the girl was taken to hospital suffering from severe lacerations to her genitals."
The state-controlled daily, Ressalat, reported on December 15, 1991, that due to
extreme poverty and the absence of the most basic facilities, the deprived people of
northern Khorassan sell their young girls for as little as $33. The buyers, mostly from
Gonabad, take the girls away and put them to work on farms and in workshops. In the
impoverished province of Sistan-Baluchistan (southeastern Iran), girls eight - ten years
old are sold by their drug-addicted parents for $4. Children are
routinely abused in the labor force, and girls as young as four are used in the brick
manufacturing, carpet weaving, textile and clothing industries.
According to the penal code, a nine-year-old girl can be punished as an adult by
flogging, execution and even stoning. Given the arbitrary punishments and the virtual lack
of due process of law, large numbers of children have been executed, in many cases without
being officially charged or even having their identities established.
Rape of Female Prisoners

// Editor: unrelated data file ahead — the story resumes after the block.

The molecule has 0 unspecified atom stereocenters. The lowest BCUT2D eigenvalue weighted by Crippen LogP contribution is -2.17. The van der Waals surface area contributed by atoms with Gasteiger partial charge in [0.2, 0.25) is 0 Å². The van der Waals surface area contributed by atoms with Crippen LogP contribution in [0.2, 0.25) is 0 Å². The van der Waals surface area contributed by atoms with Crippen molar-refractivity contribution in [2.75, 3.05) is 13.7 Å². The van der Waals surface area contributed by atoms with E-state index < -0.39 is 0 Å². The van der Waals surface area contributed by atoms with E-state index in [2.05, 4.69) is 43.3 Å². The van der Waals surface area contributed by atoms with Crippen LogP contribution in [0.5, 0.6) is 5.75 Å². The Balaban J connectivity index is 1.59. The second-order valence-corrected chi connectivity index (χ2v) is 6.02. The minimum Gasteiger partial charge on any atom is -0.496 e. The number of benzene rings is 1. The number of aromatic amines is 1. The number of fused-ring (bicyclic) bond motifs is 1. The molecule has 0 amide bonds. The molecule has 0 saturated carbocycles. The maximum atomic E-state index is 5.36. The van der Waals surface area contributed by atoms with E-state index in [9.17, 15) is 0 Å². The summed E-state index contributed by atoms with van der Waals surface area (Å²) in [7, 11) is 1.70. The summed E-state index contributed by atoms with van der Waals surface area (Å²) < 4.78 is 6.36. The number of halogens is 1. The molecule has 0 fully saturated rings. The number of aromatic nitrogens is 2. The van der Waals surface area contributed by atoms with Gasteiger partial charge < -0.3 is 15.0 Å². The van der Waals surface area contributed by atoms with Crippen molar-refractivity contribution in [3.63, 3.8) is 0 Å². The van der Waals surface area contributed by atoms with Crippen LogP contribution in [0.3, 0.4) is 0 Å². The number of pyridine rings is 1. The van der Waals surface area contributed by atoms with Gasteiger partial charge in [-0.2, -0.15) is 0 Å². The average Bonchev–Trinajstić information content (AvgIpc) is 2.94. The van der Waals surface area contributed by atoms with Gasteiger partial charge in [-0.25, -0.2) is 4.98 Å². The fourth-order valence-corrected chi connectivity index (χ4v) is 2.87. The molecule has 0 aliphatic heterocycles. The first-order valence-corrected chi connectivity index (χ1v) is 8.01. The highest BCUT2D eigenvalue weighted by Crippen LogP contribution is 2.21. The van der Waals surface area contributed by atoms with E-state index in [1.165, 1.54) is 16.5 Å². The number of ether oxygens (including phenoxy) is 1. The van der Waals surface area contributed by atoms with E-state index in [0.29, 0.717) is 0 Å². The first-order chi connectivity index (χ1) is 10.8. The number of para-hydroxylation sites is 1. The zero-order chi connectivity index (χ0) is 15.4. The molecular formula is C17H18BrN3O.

In a report on November 22, 1994, the United Nations Special Rapportuer on violence
against women said "the public stoning and lashing of women serves to
institutionalize violence against women. The Special Rapportuer has received many
allegations of such violent punishments being inflicted on women in the Islamic Republic
According to a special "religious decree" issued by Ayatollah Khomeini,
virgin women prisoners must be raped before execution to prevent their going to heaven. A
Guard conducts the rape the night before their murder. The next day, the religious judge
at the prison issues a marriage certificate and sends it to the victims family,
along with a box of sweets.
Tens of thousands of women have been subjected to cruel torture and execution. One
method is particularly revealing: the Revolutionary Guards fire a single bullet into the
womb of women political prisoners, leaving them to bleed to death in a slow process of
excruciating pain. Even pregnant women are not spared, and hundreds have been executed
with their unborn children. Many defenseless women prisoners are held in what are
euphemistically referred to as "residential quarters" in prisons, where the
Guards systematically rape them in order to totally destroy them.
In an eyewitness report, Amnesty International revealed how the small children of many